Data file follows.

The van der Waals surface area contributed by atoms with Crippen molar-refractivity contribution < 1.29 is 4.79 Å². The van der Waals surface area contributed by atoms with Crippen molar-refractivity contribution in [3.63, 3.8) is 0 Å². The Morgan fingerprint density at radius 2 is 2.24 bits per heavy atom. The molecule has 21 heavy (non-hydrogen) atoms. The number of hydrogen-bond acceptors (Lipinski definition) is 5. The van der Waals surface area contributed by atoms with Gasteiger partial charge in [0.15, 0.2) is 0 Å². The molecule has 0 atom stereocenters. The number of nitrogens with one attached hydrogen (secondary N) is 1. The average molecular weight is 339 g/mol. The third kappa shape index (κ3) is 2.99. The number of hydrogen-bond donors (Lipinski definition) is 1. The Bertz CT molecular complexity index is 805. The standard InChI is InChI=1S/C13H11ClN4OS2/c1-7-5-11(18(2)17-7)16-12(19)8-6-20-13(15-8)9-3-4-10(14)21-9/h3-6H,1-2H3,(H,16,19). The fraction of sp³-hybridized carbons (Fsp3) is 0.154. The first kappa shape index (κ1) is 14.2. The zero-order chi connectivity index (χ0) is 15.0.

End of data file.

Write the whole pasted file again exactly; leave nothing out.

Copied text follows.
The van der Waals surface area contributed by atoms with Crippen molar-refractivity contribution < 1.29 is 4.79 Å². The van der Waals surface area contributed by atoms with Crippen molar-refractivity contribution in [3.63, 3.8) is 0 Å². The Morgan fingerprint density at radius 2 is 2.24 bits per heavy atom. The molecule has 21 heavy (non-hydrogen) atoms. The number of hydrogen-bond acceptors (Lipinski definition) is 5. The van der Waals surface area contributed by atoms with Gasteiger partial charge in [0.15, 0.2) is 0 Å². The molecule has 0 atom stereocenters. The number of nitrogens with one attached hydrogen (secondary N) is 1. The average molecular weight is 339 g/mol. The third kappa shape index (κ3) is 2.99. The number of hydrogen-bond donors (Lipinski definition) is 1. The Bertz CT molecular complexity index is 805. The standard InChI is InChI=1S/C13H11ClN4OS2/c1-7-5-11(18(2)17-7)16-12(19)8-6-20-13(15-8)9-3-4-10(14)21-9/h3-6H,1-2H3,(H,16,19). The fraction of sp³-hybridized carbons (Fsp3) is 0.154. The first kappa shape index (κ1) is 14.2. The zero-order chi connectivity index (χ0) is 15.0.